Course 304:
Interpreting the Numbers
In this course
1 Introduction
2 How to Use Financial Ratios
3 Efficiency Ratios
4 Liquidity Ratios
5 Leverage Ratios
6 Profitability Ratios
7 The Bottom Line

In the preceding three lessons, we discussed each of the three main financial statements. You learned about the different components of the income statement and how to determine if a company is profitable. We talked about the distinction between assets, liabilities, and shareholders' equity and where to find them on the balance sheet. Finally, we went over the statement of cash flows to figure how much cash a company uses or makes from its operating, investing, and financing activities.

But now that you have this knowledge about each of the financial statements, how do you, as an investor, use it?

In this lesson we'll apply what you've learned so far in a process called financial statement analysis. Financial statement analysis looks to explain, often through financial ratios, the important relationships among the different numbers included in the financial statements. The ultimate goal of financial statement and ratio analysis is to help you interpret the numbers and come up with a clear picture of a company's financial performance and condition.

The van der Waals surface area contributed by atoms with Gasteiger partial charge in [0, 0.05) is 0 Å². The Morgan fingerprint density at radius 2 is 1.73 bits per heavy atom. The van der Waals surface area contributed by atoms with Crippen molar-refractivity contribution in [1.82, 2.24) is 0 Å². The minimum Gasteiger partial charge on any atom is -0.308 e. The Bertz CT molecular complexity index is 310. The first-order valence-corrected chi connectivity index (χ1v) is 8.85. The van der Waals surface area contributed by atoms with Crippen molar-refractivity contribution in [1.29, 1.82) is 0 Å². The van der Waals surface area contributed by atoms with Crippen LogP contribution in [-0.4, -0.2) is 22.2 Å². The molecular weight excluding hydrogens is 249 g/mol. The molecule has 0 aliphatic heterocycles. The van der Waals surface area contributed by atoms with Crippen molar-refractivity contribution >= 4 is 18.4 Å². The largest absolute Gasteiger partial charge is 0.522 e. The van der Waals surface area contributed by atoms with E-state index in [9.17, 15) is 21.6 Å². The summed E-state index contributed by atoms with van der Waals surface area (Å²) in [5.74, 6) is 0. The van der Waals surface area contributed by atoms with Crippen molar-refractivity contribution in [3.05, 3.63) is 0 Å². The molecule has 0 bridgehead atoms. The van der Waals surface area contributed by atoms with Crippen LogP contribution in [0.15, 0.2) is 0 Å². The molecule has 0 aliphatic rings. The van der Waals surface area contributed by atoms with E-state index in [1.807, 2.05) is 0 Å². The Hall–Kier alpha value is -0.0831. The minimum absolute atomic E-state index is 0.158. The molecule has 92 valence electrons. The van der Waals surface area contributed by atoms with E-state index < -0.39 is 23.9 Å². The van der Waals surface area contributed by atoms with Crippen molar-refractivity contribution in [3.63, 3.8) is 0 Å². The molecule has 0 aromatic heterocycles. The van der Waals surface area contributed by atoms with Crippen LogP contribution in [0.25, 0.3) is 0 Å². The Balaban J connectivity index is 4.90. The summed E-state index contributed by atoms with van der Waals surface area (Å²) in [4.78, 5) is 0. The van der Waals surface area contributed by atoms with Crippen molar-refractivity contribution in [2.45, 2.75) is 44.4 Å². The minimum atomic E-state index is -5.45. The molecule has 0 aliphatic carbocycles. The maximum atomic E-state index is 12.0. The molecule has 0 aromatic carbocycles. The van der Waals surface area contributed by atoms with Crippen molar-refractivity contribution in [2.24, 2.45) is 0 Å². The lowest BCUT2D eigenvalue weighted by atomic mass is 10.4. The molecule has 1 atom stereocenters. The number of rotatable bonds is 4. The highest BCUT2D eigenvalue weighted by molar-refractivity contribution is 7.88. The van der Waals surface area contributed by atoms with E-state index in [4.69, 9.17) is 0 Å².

Before we jump in, we should inform you that the following ratios are for non-financial companies only. Financial companies, such as banks or insurance companies, have unique characteristics. As a result, their financial statements look much different than those of most other companies.

Next: How to Use Financial Ratios >>


Search
Print Lesson |Feedback
Del.icio.us Del.icio.us | Digg! digg it
Learn how to invest like a pro with Morningstar’s Investment Workbooks (John Wiley & Sons, 2004, 2005), available at online bookstores.
Copyright 2010 Morningstar, Inc. All rights reserved. Please read our Privacy Policy.
If you have questions or comments please contact Morningstar.